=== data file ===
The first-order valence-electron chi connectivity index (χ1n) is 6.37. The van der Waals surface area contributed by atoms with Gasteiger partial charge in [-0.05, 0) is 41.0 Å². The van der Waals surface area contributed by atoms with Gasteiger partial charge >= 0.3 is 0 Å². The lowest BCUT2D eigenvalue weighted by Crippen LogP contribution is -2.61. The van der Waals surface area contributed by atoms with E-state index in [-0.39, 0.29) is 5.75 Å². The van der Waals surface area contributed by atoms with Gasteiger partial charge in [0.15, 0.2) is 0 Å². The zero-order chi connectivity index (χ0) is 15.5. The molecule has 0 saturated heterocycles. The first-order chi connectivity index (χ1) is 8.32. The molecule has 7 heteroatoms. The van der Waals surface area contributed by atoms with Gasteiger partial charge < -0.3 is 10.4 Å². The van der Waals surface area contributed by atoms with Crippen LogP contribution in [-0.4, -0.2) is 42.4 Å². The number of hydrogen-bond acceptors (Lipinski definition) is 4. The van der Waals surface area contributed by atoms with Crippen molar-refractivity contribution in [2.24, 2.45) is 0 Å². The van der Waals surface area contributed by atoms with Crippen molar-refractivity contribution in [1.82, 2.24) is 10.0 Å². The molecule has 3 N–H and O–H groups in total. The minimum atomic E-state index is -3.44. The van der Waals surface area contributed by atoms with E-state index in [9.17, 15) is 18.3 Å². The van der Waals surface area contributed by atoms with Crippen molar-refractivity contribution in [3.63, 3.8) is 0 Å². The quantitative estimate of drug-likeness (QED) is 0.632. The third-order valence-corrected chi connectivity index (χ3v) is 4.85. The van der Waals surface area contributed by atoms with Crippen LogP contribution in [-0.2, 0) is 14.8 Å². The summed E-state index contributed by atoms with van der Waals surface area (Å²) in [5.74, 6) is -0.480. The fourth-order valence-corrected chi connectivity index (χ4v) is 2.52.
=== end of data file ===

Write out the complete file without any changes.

The first-order valence-electron chi connectivity index (χ1n) is 6.37. The van der Waals surface area contributed by atoms with Gasteiger partial charge in [-0.05, 0) is 41.0 Å². The van der Waals surface area contributed by atoms with Gasteiger partial charge >= 0.3 is 0 Å². The lowest BCUT2D eigenvalue weighted by Crippen LogP contribution is -2.61. The van der Waals surface area contributed by atoms with E-state index in [-0.39, 0.29) is 5.75 Å². The van der Waals surface area contributed by atoms with Gasteiger partial charge in [0.15, 0.2) is 0 Å². The zero-order chi connectivity index (χ0) is 15.5. The molecule has 0 saturated heterocycles. The first-order chi connectivity index (χ1) is 8.32. The molecule has 7 heteroatoms. The van der Waals surface area contributed by atoms with Gasteiger partial charge < -0.3 is 10.4 Å². The van der Waals surface area contributed by atoms with Crippen LogP contribution in [-0.4, -0.2) is 42.4 Å². The number of hydrogen-bond acceptors (Lipinski definition) is 4. The van der Waals surface area contributed by atoms with Crippen molar-refractivity contribution in [2.24, 2.45) is 0 Å². The van der Waals surface area contributed by atoms with Crippen molar-refractivity contribution in [1.82, 2.24) is 10.0 Å². The molecule has 3 N–H and O–H groups in total. The minimum atomic E-state index is -3.44. The van der Waals surface area contributed by atoms with E-state index in [9.17, 15) is 18.3 Å². The van der Waals surface area contributed by atoms with Crippen molar-refractivity contribution in [3.63, 3.8) is 0 Å². The quantitative estimate of drug-likeness (QED) is 0.632. The third-order valence-corrected chi connectivity index (χ3v) is 4.85. The van der Waals surface area contributed by atoms with Crippen LogP contribution in [-0.2, 0) is 14.8 Å². The summed E-state index contributed by atoms with van der Waals surface area (Å²) in [5.74, 6) is -0.480. The fourth-order valence-corrected chi connectivity index (χ4v) is 2.52.